In front of these sinister facts, the first lesson of history is the good of evil. Good is a good doctor, but Bad is sometimes a better. 'Tis the oppressions of William the Norman, savage forest-laws, and crushing despotism, that made possible the inspirations of Magna Charta under John. Edward I. wanted money, armies, castles, and as much as he could get. It was necessary to call the people together by shorter, swifter ways,--and the House of Commons arose. To obtain subsidies, he paid in privileges. In the twenty-fourth year of his reign, he decreed, "that no tax should be levied without consent of Lords and Commons;"--which is the basis of the English Constitution. Plutarch affirms that the cruel wars which followed the march of Alexander, introduced the civility, language, and arts of Greece into the savage East; introduced marriage; built seventy cities; and united hostile nations under one government. The barbarians who broke up the Roman empire did not arrive a day too soon. Schiller says, the Thirty Years' War made Germany a nation. Rough, selfish despots serve men immensely, as Henry VIII. in the contest with the Pope; as the infatuations no less than the wisdom of Cromwell; as the ferocity of the Russian czars; as the fanaticism of the French regicides of 1789. The frost which kills the harvest of a year, saves the harvests of a century, by destroying the weevil or the locust. Wars, fires, plagues, break up immovable routine, clear the ground of rotten races and dens of distemper, and open a fair field to new men. There is a tendency in things to right themselves, and the war or revolution or bankruptcy that shatters a rotten system, allows things to take a new and natural order. The sharpest evils are bent into that periodicity which makes the errors of planets, and the fevers and distempers of men, self-limiting. Nature is upheld by antagonism. Passions, resistance, danger, are educators. We acquire the strength we have overcome. Without war, no soldier; without enemies, no hero. The sun were insipid, if the universe were not opaque. And the glory of character is in affronting the horrors of depravity, to draw thence new nobilities of power: as Art lives and thrills in new use and combining of contrasts, and mining into the dark evermore for blacker pits of night. What would painter do, or what would poet or saint, but for crucifixions and hells? And evermore in the world is this marvellous balance of beauty and disgust, magnificence and rats. Not Antoninus, but a poor washer-woman said, "The more trouble, the more lion; that's my principle."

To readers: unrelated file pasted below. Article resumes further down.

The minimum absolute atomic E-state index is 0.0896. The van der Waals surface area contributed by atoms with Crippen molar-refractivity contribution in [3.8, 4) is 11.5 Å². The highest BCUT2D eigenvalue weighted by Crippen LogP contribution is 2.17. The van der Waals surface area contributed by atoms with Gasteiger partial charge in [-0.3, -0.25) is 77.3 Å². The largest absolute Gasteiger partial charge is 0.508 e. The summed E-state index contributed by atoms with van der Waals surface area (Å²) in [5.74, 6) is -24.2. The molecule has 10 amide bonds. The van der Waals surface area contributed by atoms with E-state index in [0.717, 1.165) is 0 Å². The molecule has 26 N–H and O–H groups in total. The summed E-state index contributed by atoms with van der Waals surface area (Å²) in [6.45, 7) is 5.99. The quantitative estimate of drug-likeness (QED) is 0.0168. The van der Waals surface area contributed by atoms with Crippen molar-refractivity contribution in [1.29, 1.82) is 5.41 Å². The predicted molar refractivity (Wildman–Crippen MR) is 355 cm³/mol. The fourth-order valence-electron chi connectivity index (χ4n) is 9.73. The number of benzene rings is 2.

I do not think very respectfully of the designs or the doings of the people who went to California, in 1849. It was a rush and a scramble of needy adventurers, and, in the western country, a general jail-delivery of all the rowdies of the rivers. Some of them went with honest purposes, some with very bad ones, and all of them with the very commonplace wish to find a short way to wealth. But Nature watches over all, and turns this malfaisance to good. California gets peopled and subdued,--civilized in this immoral way,--and, on this fiction, a real prosperity is rooted and grown. 'Tis a decoy-duck; 'tis tubs thrown to amuse the whale: but real ducks, and whales that yield oil, are caught. And, out of Sabine rapes, and out of robbers' forays, real Romes and their heroisms come in fulness of time.
In America, the geography is sublime, but the men are not: the inventions are excellent, but the inventors one is sometimes ashamed of. The agencies by which events so grand as the opening of California, of Texas, of Oregon, and the junction of the two oceans, are effected, are paltry,--coarse selfishness, fraud, and conspiracy: and most of the great results of history are brought about by discreditable means.
The benefaction derived in Illinois, and the great West, from railroads is inestimable, and vastly exceeding any intentional philanthropy on record. What is the benefit done by a good King Alfred, or by a Howard, or Pestalozzi, or Elizabeth Fry, or Florence Nightingale, or any lover, less or larger, compared with the involuntary blessing wrought on nations by the selfish capitalists who built the Illinois, Michigan, and the network of the Mississippi valley roads, which have evoked not only all the wealth of the soil, but the energy of millions of men. 'Tis a sentence of ancient wisdom, "that God hangs the greatest weights on the smallest wires."
What happens thus to nations, befalls every day in private houses. When the friends of a gentleman brought to his notice the follies of his sons, with many hints of their danger, he replied, that he knew so much mischief when he was a boy, and had turned out on the whole so successfully, that he was not alarmed by the dissipation of boys; 'twas dangerous water, but, he thought, they would soon touch bottom, and then swim to the top. This is bold practice, and there are many failures to a good escape. Yet one would say, that a good understanding would suffice as well as moral sensibility to keep one erect; the gratifications of the passions are so quickly seen to be damaging, and,--what men like least,--seriously lowering them in social rank. Then all talent sinks with character.